It was her stories that got me started on this genealogical journey to find my family and help others find their families. Just listening to Auntie tell her stories of the family, the people she remembered, and their lives was enough for me to want to know more. As I began to research family members on Ancestry and Familysearch, I would call her to share what I had found. She would be so excited and tell me to keep searching. About five years before Auntie passed, I made her up a Family History binder and sent it to her. She absolutely cherished it, reading each page carefully and calling me to tell me more funny stories to add to the information. In 2013, she died, but her legacy of storytelling and her love for family will live on through those she touched with her life.

THAT’S HER STORY AND SHE ALWAYS STUCK TO IT!!!!!

Friday, February 24, 2017

Law and Order of a Matriarch

Have you ever been in a courtroom with a judge that delivers his/ her verdict with a resounding bang on the desk with a gavel? That’s how I think of my great aunt, Marilyn Cheatham-Darby. Not only was she the matriarch of my family, but she was also a counselor, advisor, comedian, and Get-The-Job done person. She definitely took care of business. As a child, every summer was spent in California with Auntie and her family. We would have so much fun laughing, going places, and just enjoying family. Auntie Marilyn was like the family switchboard lady at the telephone company. She had every family member’s number and kept in contact with them. She also introduced us to relatives that we had not known.
She was definitely the glue that held our family together.

Tuesday, February 14, 2017

The Conundrum of Edwin Johnson


According to Winston dictionary, a conundrum is a riddle or puzzle.

My paternal family has always had questions about our ancestor Edwin Johnson. Now, Edwin is the elusive father of my grandfather, Charles Johnson. You see grandpa didn’t have fond memories of his father because Edwin fled from Kinloch, Missouri when my grandpa was just ten years old in 1925 or around that time. Victoria, Edwin’s wife, was left to raise five children by herself.
Edwin Johnson was born between 1877 and 1879, according to census records. He married Victoria Leonard in Ashley County, Arkansas on December 23, 1914. In 1915 their first son Charles was born and in 1918 their first daughter Eddie Mae was born.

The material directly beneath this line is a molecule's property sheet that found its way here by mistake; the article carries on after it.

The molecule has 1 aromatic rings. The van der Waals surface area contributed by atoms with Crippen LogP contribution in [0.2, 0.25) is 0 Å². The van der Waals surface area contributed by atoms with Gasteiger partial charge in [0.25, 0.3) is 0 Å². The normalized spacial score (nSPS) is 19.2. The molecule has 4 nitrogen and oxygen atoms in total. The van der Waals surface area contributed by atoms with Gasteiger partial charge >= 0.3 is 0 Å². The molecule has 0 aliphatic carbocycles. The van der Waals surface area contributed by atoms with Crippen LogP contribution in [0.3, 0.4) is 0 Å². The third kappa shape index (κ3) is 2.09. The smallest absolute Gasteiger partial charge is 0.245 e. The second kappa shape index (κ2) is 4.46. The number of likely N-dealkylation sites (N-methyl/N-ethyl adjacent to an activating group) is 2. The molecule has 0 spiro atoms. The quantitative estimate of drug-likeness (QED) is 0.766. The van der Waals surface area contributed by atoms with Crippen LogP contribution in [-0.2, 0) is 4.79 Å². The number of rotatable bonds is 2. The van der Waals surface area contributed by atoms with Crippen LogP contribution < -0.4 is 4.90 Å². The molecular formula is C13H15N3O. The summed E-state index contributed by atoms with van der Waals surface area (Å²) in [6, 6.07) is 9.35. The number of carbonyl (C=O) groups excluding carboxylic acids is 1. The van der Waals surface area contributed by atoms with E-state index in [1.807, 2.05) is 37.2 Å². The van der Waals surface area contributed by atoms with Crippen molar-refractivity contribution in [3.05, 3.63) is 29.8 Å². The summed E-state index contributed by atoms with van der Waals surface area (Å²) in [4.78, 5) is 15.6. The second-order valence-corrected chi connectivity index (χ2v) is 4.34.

In 1918 in Arkansas the Elaine Race Riots were going on. This was a very violent event with hundreds of blacks being killed. It could During this time, Edwin and his pregnant wife move the family to El Centro, California. It could be a possibility that Edwin and his family fled from Arkansas because of these race riots It was in El Centro, CA that Victoria gave birth to Lloyd in 1920.
The Johnson family did not stay long in California because by 1921 they were living in Tulsa, Oklahoma. According to the city directory , Edwin and his family lived at 109 North Maybell Avenue. Victoria was a stenographer and Edwin was a barber.  My grandfather, Charles, remembers there being an earthquake that split the sidewalk in Tulsa. In 1921, Victoria gave birth to another son, Jules. Unfortunately, in 1921 in Tulsa there were race riots, so maybe Edwin and Victoria moved their family back to California for safety. In 1922 in Blythe, CA, their fourth son, Abraham was born.
 A year after the move to California, Edwin and Victoria moved the family to Kinloch, Missouri. In Kinloch, Victoria had another daughter named Sallie in 1924.  A year later, Victoria and Edwin divorced. After the divorce, Edwin left his family in Kinloch, MO and went to an unknown location. Here is where the mystery of Edwin gets interesting.
There are three stories circulating in the family as to why Edwin fled Kinloch, MO:
#1- Edwin got into a bar fight and thought he killed a white man. So he ran.
#2- Edwin and two other guys from Kinloch made a deal that they were going to leave their families and start a business in another state. Well, the other two guys backed out of the deal at the last minute, leaving Edwin. I guess he was pretty determined to leave because HE DID.
#3- Edwin got into an argument with another man over a woman. He got his pistol and shot the man in anger. Then he ran.
All three stories bring up the question: Where did he run to?
Some family members think he might have gone back home to Arkansas and others think San Francisco or Imperial, California.

EDWIN JOHNSON IS JUST A GENEALOGICAL CONUNDRUM AND  BRICKWALL!!!!! WHAT A RIDDLE!!!